Blame does not solve any problems
August 27, 2001
The recent discussion surrounding the hot topic of war and peace in the
Middle East has not only shown us why the peace process has stalled, but
also where Iranians in general stand and why. As it is apparent from the
majority of opinions and letters, Iranians have a great degree of animosity
towards Israel for a variety of reasons, founded or otherwise.
Furthermore, as emotions run high, there is ample evidence provided for
the fears and insecurities that both sides of the political divide feel,
in effect justifying all defensive aggressions. We have come to accuse,
judge, convict and in some letters out-right threaten Israel with nuclear
warfare that by all accounts we don't yet posses.
Little wonder that the other side should feel worried and hide behind
even bigger walls (and geographically strategic places such as the Golan
Heights) and feel more aggressive in this insecurity.
While many have genuinely tried to lay bare all the difficulty and the
pain and suffering they themselves have experienced or seen on TV and read
about on the internet, the more accusatory and outraged letters are also
very telling, not only of the reasons for their emotional positions, but
as justification for their adversaries' violence.
At times they have even sided for the breakdown of communication and
talks and demonstrated how the cycle of violence can so easily spin out
of control even by those who do not live within that violent environment
day in and day out. It is very easy to understand the degree of outrage
that leads to killing of not only fellow human beings, but also the bomber
himself. Many are clearly at the end of their tethers and the letters sent
to this magazine only testify to this.
We have demonstrated our willingness to propagate all sorts of conspiracy
theories accusing Israel now of monitoring our communications (in a public
forum such as the world wide web) -- whenever an attempt at dialogue is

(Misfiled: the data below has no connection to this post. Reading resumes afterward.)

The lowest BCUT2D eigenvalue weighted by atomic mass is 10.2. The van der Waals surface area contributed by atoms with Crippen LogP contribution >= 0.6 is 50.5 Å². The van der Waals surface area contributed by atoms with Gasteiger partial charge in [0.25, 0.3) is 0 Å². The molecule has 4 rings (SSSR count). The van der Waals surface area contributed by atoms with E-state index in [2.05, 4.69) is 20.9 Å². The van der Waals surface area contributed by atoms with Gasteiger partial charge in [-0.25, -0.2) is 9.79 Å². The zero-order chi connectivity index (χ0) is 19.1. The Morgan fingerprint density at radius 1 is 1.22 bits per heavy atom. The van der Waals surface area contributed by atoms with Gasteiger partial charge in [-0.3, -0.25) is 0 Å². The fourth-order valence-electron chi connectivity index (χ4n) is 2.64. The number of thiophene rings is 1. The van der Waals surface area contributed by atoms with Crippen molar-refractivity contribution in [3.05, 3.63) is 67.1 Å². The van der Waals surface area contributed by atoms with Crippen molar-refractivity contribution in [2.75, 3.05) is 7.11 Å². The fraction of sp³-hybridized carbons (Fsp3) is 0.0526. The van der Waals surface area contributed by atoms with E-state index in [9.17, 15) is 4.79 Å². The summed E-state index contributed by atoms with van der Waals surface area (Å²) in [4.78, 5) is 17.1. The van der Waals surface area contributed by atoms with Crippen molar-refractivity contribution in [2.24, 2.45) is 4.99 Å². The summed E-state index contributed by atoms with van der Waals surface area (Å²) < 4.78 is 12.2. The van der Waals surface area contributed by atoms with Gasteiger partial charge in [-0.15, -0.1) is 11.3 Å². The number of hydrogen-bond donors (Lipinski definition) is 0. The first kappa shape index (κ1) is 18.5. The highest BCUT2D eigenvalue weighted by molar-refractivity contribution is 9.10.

made -- and of wanting to extend their territories all the way to the Iranian
plateau. No doubt there are similar defensive-aggressive discussions on
the other side as well. Whenever someone speaks about (for)giving and peace,
those who are excited by war and domination shoot him down. Remember Prime
Communication and discourse can simply not take place without some degree
of friendliness, and a show of good faith. And this will not be achieved
through the repetition of age old differences and animosity.
It is in that light that I have written for, and continue to advocate
friendly engagement, and against an emotional search for someone to blame.
In this, there is of course no argument whenever one side or the other points
out the other's atrocities or tries to show the baselessness of these acts
of violence. There is no winnable war; and there is no emotional logic.
It is good to see that some of the more responsible third parties try
and reinitiate dialogue. In this, no matter how hopeless this anger and
violence may seem, the efforts of Aussenminister Fischer of Germany is admirable.
And if you excuse my taking his words slightly out of context, I think President
Khatami of Iran is also on to something when he advocates a "dialogue
I am not advocating agreement with atrocities that go on in the world.
But at the same time punishing these atrocities and trying to achieve justice
through payback would only lead to furthering of violence. There is nothing
good or evil in itself, and people do things because of their fears and
These factors can be traced in a person's life or a nation's history.
And at the end of the day, blame does not solve any problems. There is no
question that the abused abuse ad infinitum. To suggest otherwise is to
essentially accuse a group of being evil, and this is what leads to conclusions
such as the "Endloesung", or the "Final Solution" to
the question of Jewry in Europe as decided by the Nazis.
But to come back to the national interests of Iran: clearly peace in
the Middle East -- no matter who threw the first stone and who is responsible
for the big bang -- could be the only real interest in relation to the Arab-Israeli
conflict. Apart from that, Iran has not been able to play a major role either
for or against the interests of United States, Nazi Germany, or the other
major superpowers. The only country Iran is a serious threat to is Iran
itself through her unsound political positions.